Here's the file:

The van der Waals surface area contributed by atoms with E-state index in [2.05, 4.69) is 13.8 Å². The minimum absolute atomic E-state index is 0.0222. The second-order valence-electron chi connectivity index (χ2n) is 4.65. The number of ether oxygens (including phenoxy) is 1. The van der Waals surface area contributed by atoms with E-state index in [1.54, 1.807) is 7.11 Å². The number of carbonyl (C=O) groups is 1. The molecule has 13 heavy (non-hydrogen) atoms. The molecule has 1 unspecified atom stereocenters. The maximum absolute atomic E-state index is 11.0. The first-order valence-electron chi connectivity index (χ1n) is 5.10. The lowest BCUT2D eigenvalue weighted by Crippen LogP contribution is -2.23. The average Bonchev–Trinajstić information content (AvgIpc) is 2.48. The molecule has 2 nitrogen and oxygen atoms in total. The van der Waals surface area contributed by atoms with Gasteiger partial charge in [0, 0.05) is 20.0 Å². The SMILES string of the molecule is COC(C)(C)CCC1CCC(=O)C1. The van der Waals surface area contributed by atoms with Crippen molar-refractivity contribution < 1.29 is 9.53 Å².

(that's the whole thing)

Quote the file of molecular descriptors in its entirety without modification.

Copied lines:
The van der Waals surface area contributed by atoms with E-state index in [2.05, 4.69) is 13.8 Å². The minimum absolute atomic E-state index is 0.0222. The second-order valence-electron chi connectivity index (χ2n) is 4.65. The number of ether oxygens (including phenoxy) is 1. The van der Waals surface area contributed by atoms with E-state index in [1.54, 1.807) is 7.11 Å². The number of carbonyl (C=O) groups is 1. The molecule has 13 heavy (non-hydrogen) atoms. The molecule has 1 unspecified atom stereocenters. The maximum absolute atomic E-state index is 11.0. The first-order valence-electron chi connectivity index (χ1n) is 5.10. The lowest BCUT2D eigenvalue weighted by Crippen LogP contribution is -2.23. The average Bonchev–Trinajstić information content (AvgIpc) is 2.48. The molecule has 2 nitrogen and oxygen atoms in total. The van der Waals surface area contributed by atoms with Gasteiger partial charge in [0, 0.05) is 20.0 Å². The SMILES string of the molecule is COC(C)(C)CCC1CCC(=O)C1. The van der Waals surface area contributed by atoms with Crippen molar-refractivity contribution < 1.29 is 9.53 Å².